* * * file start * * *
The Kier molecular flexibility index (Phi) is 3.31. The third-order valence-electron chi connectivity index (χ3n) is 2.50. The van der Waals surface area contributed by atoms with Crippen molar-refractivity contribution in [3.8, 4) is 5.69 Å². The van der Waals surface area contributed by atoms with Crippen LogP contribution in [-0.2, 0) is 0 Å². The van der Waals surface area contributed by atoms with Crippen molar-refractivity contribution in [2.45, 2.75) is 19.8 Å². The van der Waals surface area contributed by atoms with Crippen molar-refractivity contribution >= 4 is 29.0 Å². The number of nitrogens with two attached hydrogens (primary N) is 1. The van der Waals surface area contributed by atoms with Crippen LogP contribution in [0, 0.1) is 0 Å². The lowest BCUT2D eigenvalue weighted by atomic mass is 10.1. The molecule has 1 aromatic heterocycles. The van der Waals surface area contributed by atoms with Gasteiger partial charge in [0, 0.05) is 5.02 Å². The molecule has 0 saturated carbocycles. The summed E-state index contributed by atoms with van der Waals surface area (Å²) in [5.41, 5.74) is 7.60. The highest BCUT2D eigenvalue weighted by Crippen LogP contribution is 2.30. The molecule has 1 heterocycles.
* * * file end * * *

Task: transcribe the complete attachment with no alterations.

The Kier molecular flexibility index (Phi) is 3.31. The third-order valence-electron chi connectivity index (χ3n) is 2.50. The van der Waals surface area contributed by atoms with Crippen molar-refractivity contribution in [3.8, 4) is 5.69 Å². The van der Waals surface area contributed by atoms with Crippen LogP contribution in [-0.2, 0) is 0 Å². The van der Waals surface area contributed by atoms with Crippen molar-refractivity contribution in [2.45, 2.75) is 19.8 Å². The van der Waals surface area contributed by atoms with Crippen molar-refractivity contribution >= 4 is 29.0 Å². The number of nitrogens with two attached hydrogens (primary N) is 1. The van der Waals surface area contributed by atoms with Crippen LogP contribution in [0, 0.1) is 0 Å². The lowest BCUT2D eigenvalue weighted by atomic mass is 10.1. The molecule has 1 aromatic heterocycles. The van der Waals surface area contributed by atoms with Gasteiger partial charge in [0, 0.05) is 5.02 Å². The molecule has 0 saturated carbocycles. The summed E-state index contributed by atoms with van der Waals surface area (Å²) in [5.41, 5.74) is 7.60. The highest BCUT2D eigenvalue weighted by Crippen LogP contribution is 2.30. The molecule has 1 heterocycles.